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Cactus Communications Freelance Medical Editor Reviews

Updated Mar 15, 2021

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Cactus Communications Co-Founder and CEO   Abhishek Goel (no image)
Abhishek Goel
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  1. 1.0
    Former Freelancer, less than 1 year

    If you are a doctor or HCP, don't join!

    Mar 15, 2021 - Freelance Medical Editor in Mumbai
    Recommend
    CEO Approval
    Business Outlook

    Pros

    No specific day/night timing. You work at any time you can. But that does not mean you will have less work, it will take hours to complete each assignment.

    Cons

    NOT FOR DOCTORS OR OTHER MEDICAL PROFESSIONALS! What Cactus wants are ENGLISH GRAMMAR reviewers. They will not use your opinions in editing, they don't want any input, they do not want your years of training and experience. All they want are grammar checkers! They have English language guidelines, 100s of them, and wants you to follow them to the point. That is your only job. Nothing else. If you are a doctor(mbbs/bds/bhma/bams)/nurse/Pharm - you will be wasting your years of valuable education working for them as english language tutors to Japanese and Chinese medical doctors, correcting their poor english. This is not a side gig. It's full time, will take all your time. They might entice you with high salary for word counts. But these word counts depend on how well you make changes and corrections. You might think you can earn a lot, when you won't! The negligible pay, without any benefits (because you will only be an independent contractor with CACTUS), IS NOT WORTH IT! If you are a health care professional, do what you are trained to do. Don't be an English language reviewer at Cactus!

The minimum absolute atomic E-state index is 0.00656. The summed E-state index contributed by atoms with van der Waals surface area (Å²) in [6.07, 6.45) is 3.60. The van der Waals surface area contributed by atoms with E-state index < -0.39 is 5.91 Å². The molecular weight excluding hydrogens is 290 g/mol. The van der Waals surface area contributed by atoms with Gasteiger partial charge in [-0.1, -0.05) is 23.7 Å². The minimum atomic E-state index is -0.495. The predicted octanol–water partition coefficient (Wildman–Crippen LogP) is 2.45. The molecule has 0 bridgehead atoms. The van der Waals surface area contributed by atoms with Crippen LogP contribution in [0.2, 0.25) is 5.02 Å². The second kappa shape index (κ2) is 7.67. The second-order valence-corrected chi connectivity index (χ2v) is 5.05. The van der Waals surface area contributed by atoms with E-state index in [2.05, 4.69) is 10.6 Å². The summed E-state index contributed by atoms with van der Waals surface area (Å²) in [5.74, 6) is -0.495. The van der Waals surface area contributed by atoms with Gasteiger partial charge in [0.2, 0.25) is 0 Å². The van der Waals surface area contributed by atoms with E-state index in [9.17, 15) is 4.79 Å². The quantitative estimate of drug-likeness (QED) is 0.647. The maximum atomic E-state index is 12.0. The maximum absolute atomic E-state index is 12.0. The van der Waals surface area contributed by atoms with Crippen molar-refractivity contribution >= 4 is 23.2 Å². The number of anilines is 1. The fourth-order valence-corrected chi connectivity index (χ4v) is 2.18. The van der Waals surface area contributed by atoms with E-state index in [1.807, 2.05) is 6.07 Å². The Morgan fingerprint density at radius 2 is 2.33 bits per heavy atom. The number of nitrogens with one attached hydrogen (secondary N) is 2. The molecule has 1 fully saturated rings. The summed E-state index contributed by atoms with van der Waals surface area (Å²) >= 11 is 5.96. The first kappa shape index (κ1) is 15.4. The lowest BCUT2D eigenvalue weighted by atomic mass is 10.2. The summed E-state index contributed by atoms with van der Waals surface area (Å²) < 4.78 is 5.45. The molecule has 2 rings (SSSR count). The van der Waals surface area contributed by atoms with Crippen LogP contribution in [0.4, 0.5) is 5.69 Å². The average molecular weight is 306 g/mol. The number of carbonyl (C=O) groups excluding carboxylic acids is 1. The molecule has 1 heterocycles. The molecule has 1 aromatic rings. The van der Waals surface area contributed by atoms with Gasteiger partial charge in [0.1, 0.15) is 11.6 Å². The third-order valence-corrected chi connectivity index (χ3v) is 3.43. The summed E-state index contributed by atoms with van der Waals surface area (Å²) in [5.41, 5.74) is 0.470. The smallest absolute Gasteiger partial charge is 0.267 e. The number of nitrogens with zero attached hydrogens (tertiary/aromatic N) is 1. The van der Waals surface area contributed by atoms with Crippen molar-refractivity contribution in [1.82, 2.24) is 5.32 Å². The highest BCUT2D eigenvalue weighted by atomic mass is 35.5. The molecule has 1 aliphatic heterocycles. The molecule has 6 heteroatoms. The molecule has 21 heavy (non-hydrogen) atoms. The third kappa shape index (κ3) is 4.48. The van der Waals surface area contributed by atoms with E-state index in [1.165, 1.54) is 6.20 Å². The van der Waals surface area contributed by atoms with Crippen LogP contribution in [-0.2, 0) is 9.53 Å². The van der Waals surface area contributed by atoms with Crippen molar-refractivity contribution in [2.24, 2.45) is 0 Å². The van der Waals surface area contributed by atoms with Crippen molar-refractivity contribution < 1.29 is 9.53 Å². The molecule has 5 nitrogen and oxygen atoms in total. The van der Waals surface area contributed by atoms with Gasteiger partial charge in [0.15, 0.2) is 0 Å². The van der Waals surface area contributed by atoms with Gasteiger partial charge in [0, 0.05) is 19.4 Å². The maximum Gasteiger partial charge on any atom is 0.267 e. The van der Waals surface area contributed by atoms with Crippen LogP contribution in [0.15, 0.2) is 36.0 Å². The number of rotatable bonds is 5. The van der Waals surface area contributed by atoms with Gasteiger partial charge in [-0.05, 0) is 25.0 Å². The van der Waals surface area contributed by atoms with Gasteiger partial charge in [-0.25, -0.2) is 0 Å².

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    3 people found this review helpful

    Cactus Communications Response

    Associate Freelancer Management